Woman in striped red and white shirt working on watercolor painting at table with other students in spacious studio.

 

Watching a loved one live with dementia can be heartbreaking. Between the deteriorating memory and the inability to do basic tasks, it can be hard to watch them struggle. 

 

The good news is that there are many things you can do to support and help your loved one so that they don’t experience this alone. Read on to learn more about what dementia is as well as some tips on how to help and support your loved one.

What Is Dementia?

Dementia is the term for overall loss of memory, language, problem-solving, and other cognitive functioning. Though people consider it a disease, it is actually a condition that can be caused by several diseases. For example, one misconception is that dementia is the same as Alzheimer’s. However, Alzheimer’s is a disease that causes dementia. This disease accounts for up to 80% of dementia cases which explains why the two terms are used so interchangeable. 

 

Furthermore, dementia is not a normal condition of aging. Though most cases of dementia occur in people who are sixty or older, it can also occur in people who are younger. Aging people without dementia do struggle a bit with memory or functioning, but not enough where it completely impacts their lives. 

 

For more general information on dementia, head on over to BetterHelp for resources and further reading. 

Signs of Dementia

Maybe you already know for sure that someone you love has dementia, or maybe you just have an inkling. Though most people can recognize the later stages of dementia, the early symptoms can be easy to overlook. Below are a few symptoms that dementia is developing: 

 

  • Problems with short-term memory
  • Struggling to remember names of items
  • Forgetting appointments or important dates
  • Getting lost often
  • Struggling with spatial awareness
  • Difficulty concentration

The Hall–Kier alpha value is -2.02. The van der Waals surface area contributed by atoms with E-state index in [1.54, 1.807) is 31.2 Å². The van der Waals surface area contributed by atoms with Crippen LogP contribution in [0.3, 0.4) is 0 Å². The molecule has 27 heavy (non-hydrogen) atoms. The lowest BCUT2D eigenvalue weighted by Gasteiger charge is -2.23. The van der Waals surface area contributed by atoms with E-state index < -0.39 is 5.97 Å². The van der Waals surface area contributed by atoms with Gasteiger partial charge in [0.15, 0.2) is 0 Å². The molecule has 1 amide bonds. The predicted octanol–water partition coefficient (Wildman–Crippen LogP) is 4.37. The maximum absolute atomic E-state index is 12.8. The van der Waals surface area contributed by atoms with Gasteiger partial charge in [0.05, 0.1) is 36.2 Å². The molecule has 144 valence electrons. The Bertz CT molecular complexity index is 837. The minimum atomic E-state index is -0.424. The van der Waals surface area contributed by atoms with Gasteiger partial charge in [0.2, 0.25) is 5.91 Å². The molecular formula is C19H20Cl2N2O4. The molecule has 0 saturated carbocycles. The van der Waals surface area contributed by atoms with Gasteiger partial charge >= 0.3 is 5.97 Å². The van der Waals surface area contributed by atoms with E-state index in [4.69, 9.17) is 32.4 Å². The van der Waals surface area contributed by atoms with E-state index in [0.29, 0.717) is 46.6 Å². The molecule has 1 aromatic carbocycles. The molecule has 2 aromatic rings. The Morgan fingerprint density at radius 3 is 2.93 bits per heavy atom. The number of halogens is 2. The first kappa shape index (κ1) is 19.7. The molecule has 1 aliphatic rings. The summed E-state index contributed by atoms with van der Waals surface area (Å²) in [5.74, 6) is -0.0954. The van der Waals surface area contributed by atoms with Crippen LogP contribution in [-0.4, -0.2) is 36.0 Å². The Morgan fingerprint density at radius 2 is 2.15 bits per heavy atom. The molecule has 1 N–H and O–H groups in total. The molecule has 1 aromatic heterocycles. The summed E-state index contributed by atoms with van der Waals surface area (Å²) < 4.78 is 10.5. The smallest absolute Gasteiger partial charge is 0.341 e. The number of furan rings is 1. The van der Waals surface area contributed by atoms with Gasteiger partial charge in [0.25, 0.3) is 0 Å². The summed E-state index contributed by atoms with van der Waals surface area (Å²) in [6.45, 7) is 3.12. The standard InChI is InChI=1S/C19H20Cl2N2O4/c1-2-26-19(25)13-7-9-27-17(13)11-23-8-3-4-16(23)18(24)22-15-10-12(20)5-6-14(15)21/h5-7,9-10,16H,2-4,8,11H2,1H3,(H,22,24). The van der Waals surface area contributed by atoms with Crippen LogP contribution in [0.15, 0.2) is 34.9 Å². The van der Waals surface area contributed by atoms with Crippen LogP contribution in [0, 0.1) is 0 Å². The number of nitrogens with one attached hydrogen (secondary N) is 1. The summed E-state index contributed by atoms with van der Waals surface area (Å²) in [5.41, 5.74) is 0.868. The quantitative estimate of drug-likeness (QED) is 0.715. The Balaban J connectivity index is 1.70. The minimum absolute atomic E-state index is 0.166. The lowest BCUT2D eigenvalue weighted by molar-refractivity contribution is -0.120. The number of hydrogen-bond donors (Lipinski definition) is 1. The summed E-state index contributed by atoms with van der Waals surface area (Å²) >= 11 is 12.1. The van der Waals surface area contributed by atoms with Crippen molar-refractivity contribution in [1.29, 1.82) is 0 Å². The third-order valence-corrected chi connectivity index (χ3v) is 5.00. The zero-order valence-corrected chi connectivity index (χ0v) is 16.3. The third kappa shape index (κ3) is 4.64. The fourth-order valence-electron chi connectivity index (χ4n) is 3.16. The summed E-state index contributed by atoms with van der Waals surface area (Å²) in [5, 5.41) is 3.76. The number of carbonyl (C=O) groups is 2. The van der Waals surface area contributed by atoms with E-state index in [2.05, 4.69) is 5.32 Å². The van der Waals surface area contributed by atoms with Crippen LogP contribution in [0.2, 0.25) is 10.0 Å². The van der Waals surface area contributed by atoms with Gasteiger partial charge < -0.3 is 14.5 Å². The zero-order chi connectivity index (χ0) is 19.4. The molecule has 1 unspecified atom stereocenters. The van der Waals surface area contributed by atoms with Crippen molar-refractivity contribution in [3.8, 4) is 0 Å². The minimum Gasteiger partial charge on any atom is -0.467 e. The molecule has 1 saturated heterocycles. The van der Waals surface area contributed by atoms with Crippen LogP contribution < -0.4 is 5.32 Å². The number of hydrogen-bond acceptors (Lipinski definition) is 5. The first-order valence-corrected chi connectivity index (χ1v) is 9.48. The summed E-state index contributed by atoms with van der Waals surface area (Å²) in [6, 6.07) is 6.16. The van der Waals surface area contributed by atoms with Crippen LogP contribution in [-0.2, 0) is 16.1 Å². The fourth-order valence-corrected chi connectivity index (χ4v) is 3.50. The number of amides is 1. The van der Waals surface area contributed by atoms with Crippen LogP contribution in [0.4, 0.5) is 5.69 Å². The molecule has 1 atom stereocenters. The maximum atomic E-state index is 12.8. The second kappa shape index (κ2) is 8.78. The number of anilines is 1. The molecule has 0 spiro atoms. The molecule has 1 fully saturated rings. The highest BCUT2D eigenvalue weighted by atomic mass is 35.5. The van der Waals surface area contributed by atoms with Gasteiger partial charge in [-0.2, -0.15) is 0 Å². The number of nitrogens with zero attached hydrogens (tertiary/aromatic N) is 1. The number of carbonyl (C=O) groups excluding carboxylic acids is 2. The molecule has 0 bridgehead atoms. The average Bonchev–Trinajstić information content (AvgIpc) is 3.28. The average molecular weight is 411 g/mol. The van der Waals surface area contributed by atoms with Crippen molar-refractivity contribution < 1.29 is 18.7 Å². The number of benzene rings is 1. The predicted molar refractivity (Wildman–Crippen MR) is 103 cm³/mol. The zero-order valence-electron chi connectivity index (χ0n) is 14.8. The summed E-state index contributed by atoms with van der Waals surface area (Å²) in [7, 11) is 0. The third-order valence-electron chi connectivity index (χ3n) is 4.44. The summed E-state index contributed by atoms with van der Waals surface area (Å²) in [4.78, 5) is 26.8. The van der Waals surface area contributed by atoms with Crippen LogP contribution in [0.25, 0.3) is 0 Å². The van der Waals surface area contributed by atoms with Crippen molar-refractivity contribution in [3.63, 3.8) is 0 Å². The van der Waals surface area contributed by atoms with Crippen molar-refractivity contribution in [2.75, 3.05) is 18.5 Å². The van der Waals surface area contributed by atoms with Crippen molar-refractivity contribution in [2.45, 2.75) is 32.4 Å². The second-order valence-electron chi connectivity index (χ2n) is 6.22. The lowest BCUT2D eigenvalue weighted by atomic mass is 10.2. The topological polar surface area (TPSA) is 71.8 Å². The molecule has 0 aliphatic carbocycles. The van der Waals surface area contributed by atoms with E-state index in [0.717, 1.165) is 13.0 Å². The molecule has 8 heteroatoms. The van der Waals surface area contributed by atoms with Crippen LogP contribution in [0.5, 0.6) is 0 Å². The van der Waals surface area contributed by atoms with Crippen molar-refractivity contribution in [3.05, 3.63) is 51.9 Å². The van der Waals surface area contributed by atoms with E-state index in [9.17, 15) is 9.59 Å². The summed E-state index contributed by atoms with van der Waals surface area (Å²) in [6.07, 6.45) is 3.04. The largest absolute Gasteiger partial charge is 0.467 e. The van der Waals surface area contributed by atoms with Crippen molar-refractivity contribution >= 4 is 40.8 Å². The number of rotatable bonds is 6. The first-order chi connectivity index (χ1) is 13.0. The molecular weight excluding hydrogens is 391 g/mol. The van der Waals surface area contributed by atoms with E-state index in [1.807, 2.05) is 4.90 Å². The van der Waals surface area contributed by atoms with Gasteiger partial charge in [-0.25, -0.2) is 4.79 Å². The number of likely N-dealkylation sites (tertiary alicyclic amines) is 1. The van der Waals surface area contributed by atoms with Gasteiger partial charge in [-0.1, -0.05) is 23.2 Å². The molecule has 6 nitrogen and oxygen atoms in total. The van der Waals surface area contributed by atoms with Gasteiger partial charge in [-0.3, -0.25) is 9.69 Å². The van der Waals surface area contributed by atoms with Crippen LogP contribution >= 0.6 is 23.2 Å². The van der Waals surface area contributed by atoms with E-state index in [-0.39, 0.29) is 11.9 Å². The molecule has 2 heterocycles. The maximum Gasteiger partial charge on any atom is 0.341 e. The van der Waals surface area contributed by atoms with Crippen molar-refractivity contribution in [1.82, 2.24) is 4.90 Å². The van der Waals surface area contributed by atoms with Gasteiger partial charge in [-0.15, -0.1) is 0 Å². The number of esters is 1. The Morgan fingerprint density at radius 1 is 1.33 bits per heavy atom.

• Struggling to follow a conversation
  • Forgetting names and people
  • Repeating questions
  • Difficulty finding the right words or communicating effectively

 

How To Help And Support Someone With Dementia

When someone is experiencing dementia, they can no longer do basic tasks they are used to doing on their own. This means that they will need someone else to help them. Therefore, the best way to support them is by helping them with their chores and errands. 

 

Some ways you can help someone with dementia include:

 

  • Taking them to run their errands
  • Making sure they have plenty of food in the fridge
  • Driving them to important appointments
  • Caring for their pets
  • Helping them clean the house
  • Assisting them with cooking
  • Ensuring all of their bills are paid
  • Calling them often when you can’t come over
  • Spending quality time with them so they have socialization
  • Making sure they are eating well and drinking water
  • Making them finger foods if they struggle to use utensils
  • Installing night lights in their home so they can walk around at night
  • Assisting them with bathing
  • Remaining patient, friendly, and helpful no matter what
  • Hiring someone to come over and care for them if you are unable to

 

In the beginning, it will be easier to help someone you love with dementia as the symptoms aren’t severe. During this time, you may only need to help with simple things like taking them to the grocery store. However, as time goes on, dementia progresses, and the person will need more care. 

Bottom Line

Dementia is a progressive condition that affects millions of people. If your loved one has dementia, it can be heartbreaking to watch. However, with patience and love, you can fully support and help your loved one as they experience this difficult condition. 

Marie Miguel Biography

 

Marie Miguel has been a writing and research expert for nearly a decade, covering a variety of health- related topics. Currently, she is contributing to the expansion and growth of a free online mental health resource with BetterHelp.com. With an interest and dedication to addressing stigmas associated with mental health, she continues to specifically target subjects related to anxiety and depression.

 

Similar Posts

Leave a Reply

Your email address will not be published.

This site uses Akismet to reduce spam. Learn how your comment data is processed.